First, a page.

It looks a bit like Alpo, yes, but. It. Is. GOOD.

It’s also pretty darn easy.  You give the chicken livers a quick sauté, cook the onions until they’re almost caramelized, toss it all in the food processor and give it a couple of pulses, and mix it all up with some chopped hard-boiled eggs.  Then you eat it.

And eat it.

And eat it.

And make dinner of it, because it. Is. GOOD.

Traditionally, chopped liver is served as a spread for matzo and other crackers or breads.  Of course, we don’t eat either crackers or breads, and I was just going to eat mine with a fork until Beloved got the brilliant idea to thinly slice some Fuji apples.  And I have to tell you, it was just delicious that way – who needs bread?  Pears would also be a great option.

The recipe says 12 servings, and that is as an appetizer – if you want to eat it as a meal, the way we did, it will probably serve 5 or six.  If you don’t have any rendered chicken fat, ghee would be a delicious substitute.

Chopped Liver
Chopped Liver
Chopped Liver

Serves: 12
  • 1 1/2 pounds chicken livers, cleaned and cut in half
  • Kosher salt and freshly ground black pepper
  • 3 cups onion, diced
  • 6 tablespoons chicken fat, divided
  • 3 large hard-boiled eggs, chopped
  1. Season chicken livers with salt and pepper. Heat 3 tablespoons of the chicken fat in a heavy, 12″ skillet over medium-high heat; add the chicken livers and sauté until they are browned, but still slightly pink in the center, about 5 minutes. Remove with a slotted spoon and set aside; discard the pan juices.
  2. Add the remaining 3 tablespoons of chicken fat to the skillet and reduce the heat to low. Add the onions, season with salt and pepper, and cook, stirring frequently, until the onions are soft and golden brown, about 20 to 30 minutes. Remove with a slotted spoon and add to the reserved chicken livers.
  3. Place the livers and onions in the bowl of a food processor and gently pulse until the mixture is finely chopped; transfer to a bowl large enough to hold the mixture.
  4. Add the chopped eggs to the chopped liver mixture and stir gently to combine; taste and season with additional salt and pepper as needed.
  5. Serve at room temperature or chilled with apple or pear slices.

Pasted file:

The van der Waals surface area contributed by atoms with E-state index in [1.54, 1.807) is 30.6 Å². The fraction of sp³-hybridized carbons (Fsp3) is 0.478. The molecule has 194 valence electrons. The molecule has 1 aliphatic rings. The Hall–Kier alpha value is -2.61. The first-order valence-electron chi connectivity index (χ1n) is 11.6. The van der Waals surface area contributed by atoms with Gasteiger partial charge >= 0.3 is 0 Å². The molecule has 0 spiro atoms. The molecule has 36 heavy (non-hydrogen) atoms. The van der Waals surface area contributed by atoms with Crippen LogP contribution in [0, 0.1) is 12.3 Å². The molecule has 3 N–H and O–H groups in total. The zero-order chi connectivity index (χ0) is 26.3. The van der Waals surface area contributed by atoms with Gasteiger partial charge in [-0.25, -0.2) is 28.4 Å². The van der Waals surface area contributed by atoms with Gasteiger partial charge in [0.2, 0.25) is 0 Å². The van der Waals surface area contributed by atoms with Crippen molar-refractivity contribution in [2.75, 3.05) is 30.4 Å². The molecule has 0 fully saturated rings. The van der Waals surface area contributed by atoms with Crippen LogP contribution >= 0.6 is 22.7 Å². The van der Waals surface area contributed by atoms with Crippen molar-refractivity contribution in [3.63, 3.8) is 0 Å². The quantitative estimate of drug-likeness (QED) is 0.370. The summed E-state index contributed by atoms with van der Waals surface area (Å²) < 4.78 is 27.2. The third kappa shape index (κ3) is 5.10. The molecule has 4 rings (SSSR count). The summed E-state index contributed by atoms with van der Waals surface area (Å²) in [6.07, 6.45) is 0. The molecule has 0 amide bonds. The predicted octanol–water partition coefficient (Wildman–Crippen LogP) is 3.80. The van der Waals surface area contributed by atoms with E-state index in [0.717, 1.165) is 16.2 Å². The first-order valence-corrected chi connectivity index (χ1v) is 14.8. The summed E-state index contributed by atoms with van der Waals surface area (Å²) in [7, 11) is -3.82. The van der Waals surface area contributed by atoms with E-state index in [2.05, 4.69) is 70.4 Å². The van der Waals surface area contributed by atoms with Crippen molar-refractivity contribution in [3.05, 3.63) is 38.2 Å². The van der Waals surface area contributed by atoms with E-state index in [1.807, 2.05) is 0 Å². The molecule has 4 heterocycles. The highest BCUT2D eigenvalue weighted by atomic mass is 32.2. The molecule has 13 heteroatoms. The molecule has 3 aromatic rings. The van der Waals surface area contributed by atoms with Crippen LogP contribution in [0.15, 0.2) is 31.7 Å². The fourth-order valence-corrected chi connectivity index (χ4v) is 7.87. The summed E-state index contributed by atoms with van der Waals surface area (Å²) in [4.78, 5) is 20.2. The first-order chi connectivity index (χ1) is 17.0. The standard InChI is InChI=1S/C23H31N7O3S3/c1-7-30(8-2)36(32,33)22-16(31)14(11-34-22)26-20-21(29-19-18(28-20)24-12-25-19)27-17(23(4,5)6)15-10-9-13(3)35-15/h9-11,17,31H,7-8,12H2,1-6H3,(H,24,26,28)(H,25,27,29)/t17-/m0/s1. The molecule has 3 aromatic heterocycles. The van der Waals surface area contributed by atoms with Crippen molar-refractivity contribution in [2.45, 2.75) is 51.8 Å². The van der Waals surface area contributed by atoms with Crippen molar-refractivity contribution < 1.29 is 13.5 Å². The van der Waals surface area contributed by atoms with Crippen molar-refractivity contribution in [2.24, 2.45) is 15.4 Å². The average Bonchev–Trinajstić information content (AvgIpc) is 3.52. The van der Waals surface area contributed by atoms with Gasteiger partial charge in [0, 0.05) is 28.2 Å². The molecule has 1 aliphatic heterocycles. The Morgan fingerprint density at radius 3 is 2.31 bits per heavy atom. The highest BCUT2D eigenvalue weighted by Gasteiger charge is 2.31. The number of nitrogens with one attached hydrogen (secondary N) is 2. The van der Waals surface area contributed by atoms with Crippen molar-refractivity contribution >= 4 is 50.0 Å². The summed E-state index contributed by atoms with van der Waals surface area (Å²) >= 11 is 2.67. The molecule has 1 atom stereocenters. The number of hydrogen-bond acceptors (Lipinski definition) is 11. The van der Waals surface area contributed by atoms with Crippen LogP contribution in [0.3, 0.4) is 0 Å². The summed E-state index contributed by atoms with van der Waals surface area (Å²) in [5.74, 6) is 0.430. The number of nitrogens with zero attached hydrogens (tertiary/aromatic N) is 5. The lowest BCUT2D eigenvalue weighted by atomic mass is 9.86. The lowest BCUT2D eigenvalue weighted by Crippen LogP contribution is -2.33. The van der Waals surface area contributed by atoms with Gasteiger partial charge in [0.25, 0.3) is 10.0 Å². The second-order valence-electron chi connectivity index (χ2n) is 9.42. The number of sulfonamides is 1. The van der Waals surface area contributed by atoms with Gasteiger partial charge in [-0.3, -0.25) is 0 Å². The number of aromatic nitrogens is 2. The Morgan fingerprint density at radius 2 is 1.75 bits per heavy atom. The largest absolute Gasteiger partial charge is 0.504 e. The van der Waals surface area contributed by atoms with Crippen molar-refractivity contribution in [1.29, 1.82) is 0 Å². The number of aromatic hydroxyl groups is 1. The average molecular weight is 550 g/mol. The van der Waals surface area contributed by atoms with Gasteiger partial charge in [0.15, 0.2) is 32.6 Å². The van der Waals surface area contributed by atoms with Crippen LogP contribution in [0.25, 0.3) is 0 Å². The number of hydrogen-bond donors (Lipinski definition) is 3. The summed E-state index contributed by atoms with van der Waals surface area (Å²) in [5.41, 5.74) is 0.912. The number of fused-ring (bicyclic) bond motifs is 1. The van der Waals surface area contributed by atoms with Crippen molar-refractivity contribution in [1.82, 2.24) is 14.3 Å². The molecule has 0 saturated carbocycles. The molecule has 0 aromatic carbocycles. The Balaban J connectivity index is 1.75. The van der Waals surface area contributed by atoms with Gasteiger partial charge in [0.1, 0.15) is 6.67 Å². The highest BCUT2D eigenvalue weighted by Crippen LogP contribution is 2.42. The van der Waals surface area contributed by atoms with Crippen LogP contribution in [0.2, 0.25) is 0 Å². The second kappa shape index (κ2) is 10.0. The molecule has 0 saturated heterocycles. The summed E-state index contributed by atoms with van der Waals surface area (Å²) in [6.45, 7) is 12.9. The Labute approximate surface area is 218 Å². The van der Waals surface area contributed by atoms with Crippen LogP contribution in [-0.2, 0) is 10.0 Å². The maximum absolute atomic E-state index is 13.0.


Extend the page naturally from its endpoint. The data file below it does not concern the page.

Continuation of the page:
6. Nutrition (per serving): 160 calories, 10.5g total fat, 247.7mg cholesterol, 57.4mg sodium, 204.6mg potassium, 4.3g carbohydrates, <1g fiber, 1.8g sugar, 11.6g protein


Crispy Fried Chicken Livers

Warning:  This recipe could be dangerous to your health.

Bet you never thought you’d see that here, did you?

No, it’s not the chicken livers; if you’ve been hanging around here any length of time at all, you know I love me some variety meats (I may be making another tongue this weekend, or maybe a beef heart – aren’t you excited?).  And the chicken livers I used to make this dish were just about as fresh as they could be – they were residing in their pastured owners a mere 6 hours earlier.

Our poultry farmer raises not only laying hens, but broilers as well – you can drive up to his front door any afternoon and see the laying hens running amok around the barnyard (and lately, the apple trees), and the broilers in their covered pens in whichever field he has them that day.  If you’re lucky, there will be turkeys, too, and you can go out and say howdy to Thanksgiving dinner, as well.

He processes six times a summer; while they keep their laying hens year-round, they only raise the broilers in the summer, since they don’t do so well in cold weather – they just won’t grow, since all of their energy is used to keep themselves warm.  At any rate, we get six chickens each time they process and cozy them up in the freezer with our pork, beef, goat and venison, if we’re lucky enough to be gifted a deer (and have I mentioned I’m trying to source a llama?).  We often order the feet from the birds for our homemade chicken stock, and we’ll take livers if we can get them, too.

We got them yesterday, and I made this. Which is why I’ve added a warning to go along with it.

It seems that because chicken livers have so much moisture they cause the fat in your pan to splatter and splash – sometimes very violently.  And do I have a splatter screen?  I do not.

I do however, have a lot of burn ointment.

It was very much worth it, though, because these were absolutely wonderful.  I wanted seconds, which is rare for me, and I practically had to fight not only Beloved, but The Young One as well, to get some – you should have seen the kid wolf these things down.  Chicken livers have a much, much milder flavor than beef liver, and these were just so fresh and tender it was amazing.  I served them with homemade barbecue sauce, but next time I think I’ll do a nice (dairy free) pan gravy.